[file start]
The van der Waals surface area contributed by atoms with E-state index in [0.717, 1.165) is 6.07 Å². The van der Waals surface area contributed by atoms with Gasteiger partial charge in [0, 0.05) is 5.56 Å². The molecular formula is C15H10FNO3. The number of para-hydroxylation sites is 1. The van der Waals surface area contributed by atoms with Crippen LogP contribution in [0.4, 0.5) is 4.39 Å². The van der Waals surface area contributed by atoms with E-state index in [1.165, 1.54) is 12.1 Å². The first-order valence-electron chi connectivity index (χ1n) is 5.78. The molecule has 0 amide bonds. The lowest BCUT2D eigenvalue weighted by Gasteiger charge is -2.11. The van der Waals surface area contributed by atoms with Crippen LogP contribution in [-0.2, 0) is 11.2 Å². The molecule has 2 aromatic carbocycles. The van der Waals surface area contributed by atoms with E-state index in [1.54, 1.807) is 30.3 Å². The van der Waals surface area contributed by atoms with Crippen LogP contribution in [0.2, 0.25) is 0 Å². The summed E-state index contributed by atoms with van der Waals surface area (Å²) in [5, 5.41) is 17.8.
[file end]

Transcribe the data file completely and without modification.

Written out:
The van der Waals surface area contributed by atoms with E-state index in [0.717, 1.165) is 6.07 Å². The van der Waals surface area contributed by atoms with Gasteiger partial charge in [0, 0.05) is 5.56 Å². The molecular formula is C15H10FNO3. The number of para-hydroxylation sites is 1. The van der Waals surface area contributed by atoms with Crippen LogP contribution in [0.4, 0.5) is 4.39 Å². The van der Waals surface area contributed by atoms with E-state index in [1.165, 1.54) is 12.1 Å². The first-order valence-electron chi connectivity index (χ1n) is 5.78. The molecule has 0 amide bonds. The lowest BCUT2D eigenvalue weighted by Gasteiger charge is -2.11. The van der Waals surface area contributed by atoms with Crippen LogP contribution in [-0.2, 0) is 11.2 Å². The molecule has 2 aromatic carbocycles. The van der Waals surface area contributed by atoms with E-state index in [1.54, 1.807) is 30.3 Å². The van der Waals surface area contributed by atoms with Crippen LogP contribution in [0.2, 0.25) is 0 Å². The summed E-state index contributed by atoms with van der Waals surface area (Å²) in [5, 5.41) is 17.8.